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Tuesday, September 2, 2014

When treading about NOLA: Watch Your Step! (Repost)

[Given I'm having a party in September to celebrate the launch of The Dead Man's Deal I thought I'd repost a couple blogs about traveling here in New Orleans. -jax]

Once the plane touches down in NOLA, once you’ve gotten into the taxi and headed to your hotel, just as soon as your foot hits the pavement you need to know one thing. Watch your step.

You might have notice the taxi ride was a bit bumpy, but you passed that off as “bad shocks”. But I’m tellin’ ya, it’s the roads. Somewhere deep in the New Orleans culture is a love for pot holes. It’s right there, nestled in between our love for hot and spicy crawfish and the Saints (WHO DAT!). As a transplant myself, that’s just a guess; I’ve noticed we don’t seem to make fixing potholes a priority.

Odds are you’re going to take a walk somewhere. Most folks would recommend the Garden District, Audubon Park, Uptown, or around the quarter, which are all fabulous hoofs. But let me say again. Watch. Your. Step.

Sidewalks here are a kind of afterthought to urban living. We have them. Mostly. But they’re not exactly pedestrian friendly. Like our potholes, broken stretches of sidewalks are just our way. A NOLA local who recently moved to California marveled at the flat and even sidewalks of San Jose! That possibility had never occurred to her.

Where'd it go?

Here in New Orleans sidewalks are not the responsibility of the city; they are the responsibility of the home owner or business. It’s their land, they can do what they want. Which means they can simply not have sidewalks at all. If they do they can be cement, blacktop, paving stones, stepping stones, or a little trail through the grass. It’s not uncommon that along a smaller street you’ll trend upon an assortment of textures.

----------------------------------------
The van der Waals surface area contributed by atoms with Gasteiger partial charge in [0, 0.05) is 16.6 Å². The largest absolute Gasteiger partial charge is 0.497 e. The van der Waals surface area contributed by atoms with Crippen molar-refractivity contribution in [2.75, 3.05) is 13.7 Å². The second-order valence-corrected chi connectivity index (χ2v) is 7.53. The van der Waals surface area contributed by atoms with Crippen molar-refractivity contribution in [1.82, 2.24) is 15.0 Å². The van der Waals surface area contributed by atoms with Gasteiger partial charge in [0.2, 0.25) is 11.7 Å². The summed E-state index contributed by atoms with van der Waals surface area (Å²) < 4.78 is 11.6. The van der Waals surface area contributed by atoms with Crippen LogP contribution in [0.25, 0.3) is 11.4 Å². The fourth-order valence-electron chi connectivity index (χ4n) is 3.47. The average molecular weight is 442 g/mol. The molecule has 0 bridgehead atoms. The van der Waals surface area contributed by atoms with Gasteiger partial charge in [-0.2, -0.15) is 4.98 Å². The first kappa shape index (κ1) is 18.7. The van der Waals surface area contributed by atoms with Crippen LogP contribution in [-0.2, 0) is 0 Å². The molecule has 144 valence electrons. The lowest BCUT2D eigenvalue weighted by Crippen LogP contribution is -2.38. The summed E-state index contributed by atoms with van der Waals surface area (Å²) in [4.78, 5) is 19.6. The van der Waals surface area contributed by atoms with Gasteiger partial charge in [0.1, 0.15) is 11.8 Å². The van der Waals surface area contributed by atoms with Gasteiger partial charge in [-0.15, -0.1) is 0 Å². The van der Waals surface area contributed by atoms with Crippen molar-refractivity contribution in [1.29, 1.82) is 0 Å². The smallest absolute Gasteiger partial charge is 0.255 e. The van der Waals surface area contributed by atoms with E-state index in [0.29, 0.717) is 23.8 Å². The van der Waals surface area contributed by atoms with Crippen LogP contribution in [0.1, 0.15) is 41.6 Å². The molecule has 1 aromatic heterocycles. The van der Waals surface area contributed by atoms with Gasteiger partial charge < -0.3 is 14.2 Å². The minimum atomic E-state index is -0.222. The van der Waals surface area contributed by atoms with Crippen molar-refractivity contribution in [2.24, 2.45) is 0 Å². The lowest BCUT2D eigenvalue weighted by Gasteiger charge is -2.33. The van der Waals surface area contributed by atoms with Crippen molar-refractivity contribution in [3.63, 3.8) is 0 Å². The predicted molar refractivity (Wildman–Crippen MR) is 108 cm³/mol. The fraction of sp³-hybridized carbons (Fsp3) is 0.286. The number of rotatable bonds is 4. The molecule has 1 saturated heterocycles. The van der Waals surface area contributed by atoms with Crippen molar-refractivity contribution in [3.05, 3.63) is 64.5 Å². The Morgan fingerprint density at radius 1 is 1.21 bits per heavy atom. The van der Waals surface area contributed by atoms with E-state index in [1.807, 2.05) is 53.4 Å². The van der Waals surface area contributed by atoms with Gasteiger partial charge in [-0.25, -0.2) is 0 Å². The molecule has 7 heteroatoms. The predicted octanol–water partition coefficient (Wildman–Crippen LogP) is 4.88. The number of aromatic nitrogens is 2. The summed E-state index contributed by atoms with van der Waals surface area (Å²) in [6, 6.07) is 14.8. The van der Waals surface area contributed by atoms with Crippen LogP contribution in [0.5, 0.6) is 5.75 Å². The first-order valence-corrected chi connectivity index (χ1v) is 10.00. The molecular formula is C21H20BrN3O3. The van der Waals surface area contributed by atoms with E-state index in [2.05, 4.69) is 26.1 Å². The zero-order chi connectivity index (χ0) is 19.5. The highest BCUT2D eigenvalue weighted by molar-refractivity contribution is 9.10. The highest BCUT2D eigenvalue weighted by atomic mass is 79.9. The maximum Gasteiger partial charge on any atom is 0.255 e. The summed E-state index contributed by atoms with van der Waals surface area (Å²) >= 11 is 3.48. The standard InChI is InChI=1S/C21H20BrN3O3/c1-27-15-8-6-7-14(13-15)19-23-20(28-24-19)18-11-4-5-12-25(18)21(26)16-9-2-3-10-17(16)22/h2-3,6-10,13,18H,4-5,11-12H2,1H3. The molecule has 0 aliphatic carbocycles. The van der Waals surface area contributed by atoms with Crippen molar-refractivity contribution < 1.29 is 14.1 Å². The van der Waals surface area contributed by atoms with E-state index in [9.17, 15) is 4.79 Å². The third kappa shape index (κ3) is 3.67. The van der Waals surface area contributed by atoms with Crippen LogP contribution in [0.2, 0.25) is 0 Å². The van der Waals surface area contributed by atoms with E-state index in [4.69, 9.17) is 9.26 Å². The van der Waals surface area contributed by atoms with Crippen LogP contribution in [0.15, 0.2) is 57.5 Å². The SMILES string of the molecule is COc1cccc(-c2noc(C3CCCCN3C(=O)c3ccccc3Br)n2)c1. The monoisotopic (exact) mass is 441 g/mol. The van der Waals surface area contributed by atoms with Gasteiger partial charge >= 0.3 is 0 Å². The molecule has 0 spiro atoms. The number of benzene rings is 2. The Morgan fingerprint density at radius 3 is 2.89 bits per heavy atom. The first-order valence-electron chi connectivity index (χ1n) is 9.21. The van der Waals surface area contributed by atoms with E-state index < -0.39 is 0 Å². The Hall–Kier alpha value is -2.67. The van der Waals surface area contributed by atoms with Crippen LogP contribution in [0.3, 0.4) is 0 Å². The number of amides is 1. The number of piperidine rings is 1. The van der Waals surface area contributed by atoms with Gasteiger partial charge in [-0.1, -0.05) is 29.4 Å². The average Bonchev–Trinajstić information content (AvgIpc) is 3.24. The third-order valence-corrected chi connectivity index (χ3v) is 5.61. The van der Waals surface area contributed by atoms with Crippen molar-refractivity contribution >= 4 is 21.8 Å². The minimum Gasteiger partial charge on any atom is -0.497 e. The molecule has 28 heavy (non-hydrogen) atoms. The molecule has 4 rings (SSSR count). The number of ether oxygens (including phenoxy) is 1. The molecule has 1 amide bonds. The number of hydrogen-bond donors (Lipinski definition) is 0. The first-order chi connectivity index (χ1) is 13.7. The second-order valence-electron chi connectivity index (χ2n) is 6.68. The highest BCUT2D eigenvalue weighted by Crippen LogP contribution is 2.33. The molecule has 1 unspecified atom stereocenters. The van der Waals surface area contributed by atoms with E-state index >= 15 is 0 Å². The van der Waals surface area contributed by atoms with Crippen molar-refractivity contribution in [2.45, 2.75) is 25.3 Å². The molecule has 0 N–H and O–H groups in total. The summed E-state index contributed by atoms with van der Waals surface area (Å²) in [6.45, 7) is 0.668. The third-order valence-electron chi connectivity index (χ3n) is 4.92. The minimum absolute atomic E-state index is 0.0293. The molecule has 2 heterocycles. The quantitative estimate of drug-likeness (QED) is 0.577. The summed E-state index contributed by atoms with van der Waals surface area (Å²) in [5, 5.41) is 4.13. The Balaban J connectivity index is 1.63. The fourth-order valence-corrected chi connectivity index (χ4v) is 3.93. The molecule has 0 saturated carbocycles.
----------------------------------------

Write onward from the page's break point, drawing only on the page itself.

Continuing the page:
The city has the final say, of course. If your sidewalk is a particular problem or danger they can fine you. Having spent many hours stepping over an array of sink holes, concrete chunks, and bumptious roots I shudder to imagine what might be finable.

Remember, too, we’re in the deep south. Which means warm climbs. Which means lush greenery. Which means things grow faster here than and angry bees zips along in July. Our neighborhoods are bursting — literally — with awesome trees. And big, healthy trees come with big, healthy roots that have no issues about breaking up concrete and mangling sidewalks. They can turn up a sidewalk more quickly and efficiently than the homeowners can repair them.

The city of New Orleans was established in 1714, which makes it older than the United States. Most of the buildings within the French Quarter are younger than that, thanks to the fire of 1788 which destroyed all but two buildings (a convent, spared due to it’s large courtyard which separated it from other burning buildings, and Jean Lafitte’s Blacksmith shop, saved by it’s slate roof). Even in the reconstruction safety regulations were a bit more lax then than now. For instance, stairways may be narrower and steeper than any in modern buildings you’re used to. This is in my own home. Notice the first step?

Walk around, enjoy the gorgeous gardens and flowers and buildings and bars, and all the while remember our matras:

“Laissez les bons temps rouler”, “Who Dat!”, and “WATCH YOUR STEP”.

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